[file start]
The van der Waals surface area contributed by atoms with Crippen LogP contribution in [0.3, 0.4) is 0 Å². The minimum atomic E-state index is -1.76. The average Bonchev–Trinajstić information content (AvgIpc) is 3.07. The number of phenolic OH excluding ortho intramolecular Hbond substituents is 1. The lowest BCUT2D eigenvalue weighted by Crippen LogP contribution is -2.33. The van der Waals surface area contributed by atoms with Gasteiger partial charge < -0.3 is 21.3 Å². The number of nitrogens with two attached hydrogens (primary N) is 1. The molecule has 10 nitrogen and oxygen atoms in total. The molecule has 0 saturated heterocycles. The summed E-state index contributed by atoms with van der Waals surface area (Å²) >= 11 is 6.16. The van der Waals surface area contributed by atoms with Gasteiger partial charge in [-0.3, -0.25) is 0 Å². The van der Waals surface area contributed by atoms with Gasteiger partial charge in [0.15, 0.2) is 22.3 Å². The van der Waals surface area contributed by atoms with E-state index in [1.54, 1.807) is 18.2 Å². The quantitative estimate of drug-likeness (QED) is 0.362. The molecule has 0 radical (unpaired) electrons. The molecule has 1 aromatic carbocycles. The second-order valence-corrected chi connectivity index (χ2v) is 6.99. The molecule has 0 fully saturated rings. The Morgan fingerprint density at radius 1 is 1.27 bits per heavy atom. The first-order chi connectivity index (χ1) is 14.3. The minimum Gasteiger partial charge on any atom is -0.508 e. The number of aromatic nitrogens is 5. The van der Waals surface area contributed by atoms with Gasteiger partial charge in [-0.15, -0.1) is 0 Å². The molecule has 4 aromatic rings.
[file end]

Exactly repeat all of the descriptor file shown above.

The van der Waals surface area contributed by atoms with Crippen LogP contribution in [0.3, 0.4) is 0 Å². The minimum atomic E-state index is -1.76. The average Bonchev–Trinajstić information content (AvgIpc) is 3.07. The number of phenolic OH excluding ortho intramolecular Hbond substituents is 1. The lowest BCUT2D eigenvalue weighted by Crippen LogP contribution is -2.33. The van der Waals surface area contributed by atoms with Gasteiger partial charge < -0.3 is 21.3 Å². The number of nitrogens with two attached hydrogens (primary N) is 1. The molecule has 10 nitrogen and oxygen atoms in total. The molecule has 0 saturated heterocycles. The summed E-state index contributed by atoms with van der Waals surface area (Å²) >= 11 is 6.16. The van der Waals surface area contributed by atoms with Gasteiger partial charge in [-0.3, -0.25) is 0 Å². The van der Waals surface area contributed by atoms with Gasteiger partial charge in [0.15, 0.2) is 22.3 Å². The van der Waals surface area contributed by atoms with E-state index in [1.54, 1.807) is 18.2 Å². The quantitative estimate of drug-likeness (QED) is 0.362. The molecule has 0 radical (unpaired) electrons. The molecule has 1 aromatic carbocycles. The second-order valence-corrected chi connectivity index (χ2v) is 6.99. The molecule has 0 fully saturated rings. The Morgan fingerprint density at radius 1 is 1.27 bits per heavy atom. The first-order chi connectivity index (χ1) is 14.3. The minimum Gasteiger partial charge on any atom is -0.508 e. The number of aromatic nitrogens is 5. The van der Waals surface area contributed by atoms with Gasteiger partial charge in [-0.15, -0.1) is 0 Å². The molecule has 4 aromatic rings.